AKT: We Come As Friends does not give you easy access and also shows what we never see.

JJ: It's a marvellous film and very different from his first film in that it also stretches a little bit not in any ironic way, but gives you an almost sci-fi idea of what is happening in Sudan. The little flying machine they created themselves helps you to get into the mood of something that is very vulnerable but at the same time trying to find the truth.

AKT: There is an otherworldliness and a normalcy.

JJ: Which is so eerie that combination.

AKT: At Hunter College we had a screening of Coup de Torchon (1981) yesterday and Bertrand Tavernier came to explain his take on colonial Africa. Both films avoid any cliches screaming Africa.

Return To Homs.  "Perhaps the most immersive film you've ever seen about being inside a war"
Return To Homs. "Perhaps the most immersive film you've ever seen about being inside a war" Photo: Kahtan Hassoun
JJ: The way Sauper approaches every segment of whoever comes to take over this vast richness is with such a keen eye that it becomes almost a science. It becomes sci-fi because of the way he situates the photography out of this little flying machine. The way you arrive, it stuns, like you come from space. And you look through that eye from somebody from space who has no idea what is going on.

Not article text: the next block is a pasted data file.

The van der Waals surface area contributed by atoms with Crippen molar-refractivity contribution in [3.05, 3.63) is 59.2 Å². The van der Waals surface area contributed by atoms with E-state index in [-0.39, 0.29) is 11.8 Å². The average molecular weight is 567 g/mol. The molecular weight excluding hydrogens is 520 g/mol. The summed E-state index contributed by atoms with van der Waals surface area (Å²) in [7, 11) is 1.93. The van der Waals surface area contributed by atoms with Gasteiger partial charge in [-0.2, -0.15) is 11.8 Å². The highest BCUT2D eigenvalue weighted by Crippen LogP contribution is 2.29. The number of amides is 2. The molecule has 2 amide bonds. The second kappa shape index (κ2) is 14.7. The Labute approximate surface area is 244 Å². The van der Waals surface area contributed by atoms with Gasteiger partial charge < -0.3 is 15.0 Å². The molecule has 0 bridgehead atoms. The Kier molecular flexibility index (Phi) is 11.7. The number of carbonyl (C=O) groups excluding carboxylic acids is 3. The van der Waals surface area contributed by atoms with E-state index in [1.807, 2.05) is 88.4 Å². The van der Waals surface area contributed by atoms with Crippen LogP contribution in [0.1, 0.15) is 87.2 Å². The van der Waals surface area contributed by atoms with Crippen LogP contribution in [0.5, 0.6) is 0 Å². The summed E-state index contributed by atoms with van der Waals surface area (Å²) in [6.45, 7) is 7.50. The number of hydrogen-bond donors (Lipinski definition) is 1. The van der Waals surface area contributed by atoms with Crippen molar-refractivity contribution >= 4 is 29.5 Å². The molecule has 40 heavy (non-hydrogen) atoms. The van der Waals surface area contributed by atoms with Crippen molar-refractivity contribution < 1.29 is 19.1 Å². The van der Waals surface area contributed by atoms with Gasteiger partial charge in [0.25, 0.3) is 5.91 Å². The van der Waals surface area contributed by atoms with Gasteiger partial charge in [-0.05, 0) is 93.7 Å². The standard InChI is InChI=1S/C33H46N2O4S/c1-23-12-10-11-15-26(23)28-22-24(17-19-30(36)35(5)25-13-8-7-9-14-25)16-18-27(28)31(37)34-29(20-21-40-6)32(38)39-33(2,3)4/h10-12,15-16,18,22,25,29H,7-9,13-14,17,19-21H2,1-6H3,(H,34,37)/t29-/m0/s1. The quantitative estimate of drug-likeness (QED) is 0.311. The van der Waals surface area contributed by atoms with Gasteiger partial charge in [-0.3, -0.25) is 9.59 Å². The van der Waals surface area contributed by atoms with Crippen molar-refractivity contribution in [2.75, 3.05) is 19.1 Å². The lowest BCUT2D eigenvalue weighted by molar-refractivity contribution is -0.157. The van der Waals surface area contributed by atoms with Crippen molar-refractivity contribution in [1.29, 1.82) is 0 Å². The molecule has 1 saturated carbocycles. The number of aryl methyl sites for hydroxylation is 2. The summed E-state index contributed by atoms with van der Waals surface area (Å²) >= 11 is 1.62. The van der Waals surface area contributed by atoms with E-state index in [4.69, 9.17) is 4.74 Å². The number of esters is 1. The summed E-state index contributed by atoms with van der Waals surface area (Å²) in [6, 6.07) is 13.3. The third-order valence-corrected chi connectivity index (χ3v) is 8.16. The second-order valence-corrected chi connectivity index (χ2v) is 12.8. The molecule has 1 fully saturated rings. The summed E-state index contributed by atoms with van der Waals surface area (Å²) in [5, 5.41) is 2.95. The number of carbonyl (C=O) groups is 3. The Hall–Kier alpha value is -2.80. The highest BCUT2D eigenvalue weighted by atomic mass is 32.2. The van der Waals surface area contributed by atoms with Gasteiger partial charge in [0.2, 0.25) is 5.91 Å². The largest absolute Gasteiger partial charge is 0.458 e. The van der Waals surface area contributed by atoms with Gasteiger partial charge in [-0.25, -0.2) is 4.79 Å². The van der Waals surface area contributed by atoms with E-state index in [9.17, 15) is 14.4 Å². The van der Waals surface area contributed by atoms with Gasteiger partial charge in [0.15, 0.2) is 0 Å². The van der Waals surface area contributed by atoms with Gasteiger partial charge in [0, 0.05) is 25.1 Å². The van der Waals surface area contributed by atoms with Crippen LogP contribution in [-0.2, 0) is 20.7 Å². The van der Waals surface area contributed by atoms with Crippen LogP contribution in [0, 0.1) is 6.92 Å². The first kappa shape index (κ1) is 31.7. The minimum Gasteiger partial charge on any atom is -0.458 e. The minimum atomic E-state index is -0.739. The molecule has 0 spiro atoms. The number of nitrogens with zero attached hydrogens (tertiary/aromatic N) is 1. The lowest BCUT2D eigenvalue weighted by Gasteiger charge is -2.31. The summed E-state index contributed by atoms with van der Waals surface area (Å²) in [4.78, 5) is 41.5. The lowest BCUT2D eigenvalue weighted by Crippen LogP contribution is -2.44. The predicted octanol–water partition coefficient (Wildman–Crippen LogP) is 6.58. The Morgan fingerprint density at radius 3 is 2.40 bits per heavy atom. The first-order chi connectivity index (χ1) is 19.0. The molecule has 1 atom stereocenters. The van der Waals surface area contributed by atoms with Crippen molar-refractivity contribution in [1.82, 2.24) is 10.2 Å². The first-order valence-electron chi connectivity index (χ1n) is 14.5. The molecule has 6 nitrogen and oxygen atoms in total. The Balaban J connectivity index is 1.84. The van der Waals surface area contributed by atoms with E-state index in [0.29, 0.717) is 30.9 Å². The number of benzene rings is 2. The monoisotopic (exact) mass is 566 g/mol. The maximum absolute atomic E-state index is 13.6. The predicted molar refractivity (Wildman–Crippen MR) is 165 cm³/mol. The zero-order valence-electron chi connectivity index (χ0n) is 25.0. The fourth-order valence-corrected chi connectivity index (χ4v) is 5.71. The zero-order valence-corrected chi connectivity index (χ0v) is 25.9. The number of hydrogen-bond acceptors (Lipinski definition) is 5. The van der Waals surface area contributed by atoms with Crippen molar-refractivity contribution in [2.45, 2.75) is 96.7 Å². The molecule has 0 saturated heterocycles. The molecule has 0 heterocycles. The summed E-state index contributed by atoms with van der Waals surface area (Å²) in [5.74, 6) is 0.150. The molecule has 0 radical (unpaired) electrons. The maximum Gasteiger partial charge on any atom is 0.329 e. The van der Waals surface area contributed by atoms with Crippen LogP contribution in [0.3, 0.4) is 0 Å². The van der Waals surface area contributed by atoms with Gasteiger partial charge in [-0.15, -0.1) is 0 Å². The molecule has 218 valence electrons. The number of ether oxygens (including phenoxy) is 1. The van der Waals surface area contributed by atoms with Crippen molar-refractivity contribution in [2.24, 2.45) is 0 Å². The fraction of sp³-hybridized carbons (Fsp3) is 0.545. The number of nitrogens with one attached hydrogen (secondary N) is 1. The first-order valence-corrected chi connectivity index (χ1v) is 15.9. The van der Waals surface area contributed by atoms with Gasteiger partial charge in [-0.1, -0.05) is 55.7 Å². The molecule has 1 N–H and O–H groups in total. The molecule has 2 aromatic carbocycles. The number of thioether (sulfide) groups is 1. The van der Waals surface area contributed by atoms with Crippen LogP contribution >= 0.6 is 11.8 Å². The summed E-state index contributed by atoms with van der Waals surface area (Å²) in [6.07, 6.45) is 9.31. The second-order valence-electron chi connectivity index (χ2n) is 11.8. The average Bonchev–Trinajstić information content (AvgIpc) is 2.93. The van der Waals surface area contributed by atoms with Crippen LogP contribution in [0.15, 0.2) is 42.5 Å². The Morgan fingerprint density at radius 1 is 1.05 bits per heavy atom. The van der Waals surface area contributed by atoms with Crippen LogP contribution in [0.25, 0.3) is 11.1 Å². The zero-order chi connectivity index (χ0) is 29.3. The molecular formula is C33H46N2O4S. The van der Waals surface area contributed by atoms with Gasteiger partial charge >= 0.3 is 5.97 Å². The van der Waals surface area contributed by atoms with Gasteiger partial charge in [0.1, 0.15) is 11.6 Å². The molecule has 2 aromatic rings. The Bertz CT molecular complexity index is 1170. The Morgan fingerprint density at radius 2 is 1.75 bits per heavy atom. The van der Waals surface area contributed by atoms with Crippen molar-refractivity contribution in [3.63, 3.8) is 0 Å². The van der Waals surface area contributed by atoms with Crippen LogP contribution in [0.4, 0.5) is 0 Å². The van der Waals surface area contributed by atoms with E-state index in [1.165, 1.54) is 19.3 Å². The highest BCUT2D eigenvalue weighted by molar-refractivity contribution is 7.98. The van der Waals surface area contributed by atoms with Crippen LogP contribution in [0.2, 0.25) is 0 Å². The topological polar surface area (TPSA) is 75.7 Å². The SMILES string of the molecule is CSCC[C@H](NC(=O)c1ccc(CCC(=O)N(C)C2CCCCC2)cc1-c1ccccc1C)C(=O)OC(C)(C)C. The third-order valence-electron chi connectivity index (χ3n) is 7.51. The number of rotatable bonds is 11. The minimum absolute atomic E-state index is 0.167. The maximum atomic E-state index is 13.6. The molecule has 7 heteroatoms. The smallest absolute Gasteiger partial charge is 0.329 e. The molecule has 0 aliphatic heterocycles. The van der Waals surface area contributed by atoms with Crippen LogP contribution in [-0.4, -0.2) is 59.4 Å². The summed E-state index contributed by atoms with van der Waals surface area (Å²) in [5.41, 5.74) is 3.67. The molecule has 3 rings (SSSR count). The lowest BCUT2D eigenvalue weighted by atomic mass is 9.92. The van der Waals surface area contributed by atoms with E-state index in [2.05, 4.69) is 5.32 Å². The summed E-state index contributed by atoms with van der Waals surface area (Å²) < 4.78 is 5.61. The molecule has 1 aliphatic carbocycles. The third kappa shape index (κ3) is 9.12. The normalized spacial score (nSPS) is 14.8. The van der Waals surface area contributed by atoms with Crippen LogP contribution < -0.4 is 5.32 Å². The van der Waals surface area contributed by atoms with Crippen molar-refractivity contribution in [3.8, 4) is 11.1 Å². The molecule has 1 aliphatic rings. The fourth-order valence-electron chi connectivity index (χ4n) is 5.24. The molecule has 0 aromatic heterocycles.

AKT: And we the spectators also don't know what is going on. We are totally lost and I like very much that he dares to do that.

JJ: He is doing it in such a way that you feel comfortable being off because you know you are in the grasp of such a great filmmaker. The way he opens up this area is really magnificent and very powerful.

Film Society of Lincoln Center and The Museum of Modern Art's 43rd New Directors/New Films festival until March 30, 2014.

Read our interview with Jessica Oreck about The Vanquishing Of The Witch Baba Yaga here.

Read our interview with Marian Masone here.

Read what Benedickt Erlingsson had to say about Of Horses And Men (released in the UK on June 13) here.

Read what Michelangelo Frammartino said about Alberi here.